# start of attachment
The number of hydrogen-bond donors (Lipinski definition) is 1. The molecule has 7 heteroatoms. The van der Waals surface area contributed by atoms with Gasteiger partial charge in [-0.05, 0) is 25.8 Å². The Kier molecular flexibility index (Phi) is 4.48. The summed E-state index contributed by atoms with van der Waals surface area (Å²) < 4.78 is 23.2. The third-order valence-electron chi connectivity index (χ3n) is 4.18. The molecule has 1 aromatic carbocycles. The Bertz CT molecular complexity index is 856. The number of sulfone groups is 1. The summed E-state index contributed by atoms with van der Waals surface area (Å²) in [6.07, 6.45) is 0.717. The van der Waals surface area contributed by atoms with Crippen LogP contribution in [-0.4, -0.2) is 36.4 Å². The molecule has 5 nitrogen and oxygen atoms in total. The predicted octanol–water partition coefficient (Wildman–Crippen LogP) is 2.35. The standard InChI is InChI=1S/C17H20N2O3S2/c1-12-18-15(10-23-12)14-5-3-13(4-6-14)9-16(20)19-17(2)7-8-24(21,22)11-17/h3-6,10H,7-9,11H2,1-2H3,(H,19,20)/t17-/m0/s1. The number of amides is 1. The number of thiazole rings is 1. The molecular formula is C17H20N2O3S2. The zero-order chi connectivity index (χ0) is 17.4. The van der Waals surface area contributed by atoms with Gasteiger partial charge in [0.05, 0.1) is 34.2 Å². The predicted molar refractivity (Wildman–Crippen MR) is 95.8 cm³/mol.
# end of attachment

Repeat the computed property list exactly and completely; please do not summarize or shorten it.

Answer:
The number of hydrogen-bond donors (Lipinski definition) is 1. The molecule has 7 heteroatoms. The van der Waals surface area contributed by atoms with Gasteiger partial charge in [-0.05, 0) is 25.8 Å². The Kier molecular flexibility index (Phi) is 4.48. The summed E-state index contributed by atoms with van der Waals surface area (Å²) < 4.78 is 23.2. The third-order valence-electron chi connectivity index (χ3n) is 4.18. The molecule has 1 aromatic carbocycles. The Bertz CT molecular complexity index is 856. The number of sulfone groups is 1. The summed E-state index contributed by atoms with van der Waals surface area (Å²) in [6.07, 6.45) is 0.717. The van der Waals surface area contributed by atoms with Crippen LogP contribution in [-0.4, -0.2) is 36.4 Å². The molecule has 5 nitrogen and oxygen atoms in total. The predicted octanol–water partition coefficient (Wildman–Crippen LogP) is 2.35. The standard InChI is InChI=1S/C17H20N2O3S2/c1-12-18-15(10-23-12)14-5-3-13(4-6-14)9-16(20)19-17(2)7-8-24(21,22)11-17/h3-6,10H,7-9,11H2,1-2H3,(H,19,20)/t17-/m0/s1. The number of amides is 1. The number of thiazole rings is 1. The molecular formula is C17H20N2O3S2. The zero-order chi connectivity index (χ0) is 17.4. The van der Waals surface area contributed by atoms with Gasteiger partial charge in [0.05, 0.1) is 34.2 Å². The predicted molar refractivity (Wildman–Crippen MR) is 95.8 cm³/mol.